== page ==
Presentation on theme: "Renaissance Man: Leonardo Da Vinci Could he really see into the future?"— Presentation transcript:
Renaissance Man: Leonardo Da Vinci Could he really see into the future?
Early Life Born the son of a middle class notary and peasant woman in Vinci (Florence territory), Italy. At the age of 14, Leonardo becomes the apprentice of Verrocchio, a well known artist in Italy at the time. Not much is known of Leonardo’s early life.
Leonardo the Scientist Studied many topics such as anatomy, zoology, botany, geology, optics, aerodynamics and hydrodynamics among others. He was fascinated by the study of physiognomy, the “science” of evaluating a person’s character by his or her facial features.
Leonardo the Artist Leonardo’s desire to paint things realistically was bold and fresh, and eventually became the standard for painters who followed in the 16th century. Went beyond his teaching by making a scientific study of light and shadow in nature. Objects were not comprised of outlines, but were actually 3-D bodies defined by light and shadow. The Last Supper The Virgin of the Rocks
Leonardo the Inventor Adapted drawing skills to the more lucrative fields of architecture, military engineering, canal building and weapons design. Leonardo wanted to create "new machines" for a "new world“ Based on the gear, he came up with loads of different ideas, including the bicycle, a helicopter, an “auto-mobile”, and many military weapons. Leonardo’s first idea for a catapult
The Machine Gun This machine actually consisted of three sets of machine guns, set on a rotating drum. When the first set is fired, the force of the explosion would pivot the guns down, bringing the next set of guns to the top, ready to be fired.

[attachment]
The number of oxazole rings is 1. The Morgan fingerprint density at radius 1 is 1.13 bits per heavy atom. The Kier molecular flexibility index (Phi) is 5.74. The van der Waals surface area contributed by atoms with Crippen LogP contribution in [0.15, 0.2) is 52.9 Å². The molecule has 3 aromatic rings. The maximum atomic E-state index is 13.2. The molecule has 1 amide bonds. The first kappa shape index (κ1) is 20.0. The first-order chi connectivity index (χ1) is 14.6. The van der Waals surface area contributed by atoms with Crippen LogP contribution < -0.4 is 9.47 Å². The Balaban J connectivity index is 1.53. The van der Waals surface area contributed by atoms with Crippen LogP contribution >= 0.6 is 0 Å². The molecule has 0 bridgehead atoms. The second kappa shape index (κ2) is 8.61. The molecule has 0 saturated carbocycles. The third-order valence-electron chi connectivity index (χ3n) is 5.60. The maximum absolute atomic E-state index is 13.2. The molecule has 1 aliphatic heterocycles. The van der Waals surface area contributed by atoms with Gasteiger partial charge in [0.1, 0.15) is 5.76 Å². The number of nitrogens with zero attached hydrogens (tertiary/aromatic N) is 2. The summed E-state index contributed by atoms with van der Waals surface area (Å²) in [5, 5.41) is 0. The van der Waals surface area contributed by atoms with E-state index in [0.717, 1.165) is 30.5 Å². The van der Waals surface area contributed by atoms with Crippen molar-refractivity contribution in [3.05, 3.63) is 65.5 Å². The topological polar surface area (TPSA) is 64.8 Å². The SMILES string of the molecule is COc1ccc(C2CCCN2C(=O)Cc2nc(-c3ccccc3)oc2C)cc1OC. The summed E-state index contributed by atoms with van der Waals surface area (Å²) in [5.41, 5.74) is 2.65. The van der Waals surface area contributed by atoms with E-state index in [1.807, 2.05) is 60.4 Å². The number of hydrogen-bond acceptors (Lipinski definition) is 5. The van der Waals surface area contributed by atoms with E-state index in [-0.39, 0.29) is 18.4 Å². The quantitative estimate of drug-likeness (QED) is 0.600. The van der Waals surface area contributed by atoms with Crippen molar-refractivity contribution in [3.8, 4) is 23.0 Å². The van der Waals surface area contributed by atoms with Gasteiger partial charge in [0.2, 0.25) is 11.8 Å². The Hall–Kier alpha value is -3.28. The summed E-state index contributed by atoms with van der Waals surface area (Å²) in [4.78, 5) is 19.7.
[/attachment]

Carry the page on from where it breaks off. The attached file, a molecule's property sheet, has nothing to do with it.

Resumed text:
Right to Left Leonardo wrote in Italian using a special kind of shorthand that he invented himself. FYI: Leonardo was a lefty! He usually used “mirror writing,” starting at the right side of the page and moving to the left. Only when he was writing something intended for other people did he write in the normal direction. Leonardo’s Signature in a notebook
Notebooks Da Vinci scholars believe that there were at least 50 notebooks left in the hands of da Vinci's pupil Francesco Melzi at the master's death. Today, just 28 of them survive in museums and with collectors around the world, including the British Museum, The Louvre and Bill Gates.
The Louvre is in the process of digitizing its 12 notebooks so that visitors and scholars can have the experience (nearly) of leafing through the delicate pages.
Mystery of the Mona Lisa He recorded in his notebooks the records of model sittings; but records of the Mona Lisa model sitting are nowhere to be found. Theories are that Leonardo painted himself, and this theory is supported by analyzing the facial features of Leonardo’s face and that of the famous painting. If the features of the face were placed on top of each other, and flipped, they would align perfectly.
Personal Life We don’t really know that much about Leonardo’s personal life. Kept his personal life “personal.” Speculation of his sexuality. Was a vegetarian. Only woman known to have a relationship – Isabella d’Este (a wealthy patron family in Italy and also known as the “First lady of the Renaissance”).
Death Leonardo is believed to have died of natural causes at the age of 85 on May 2, 1519 in Cloux, France.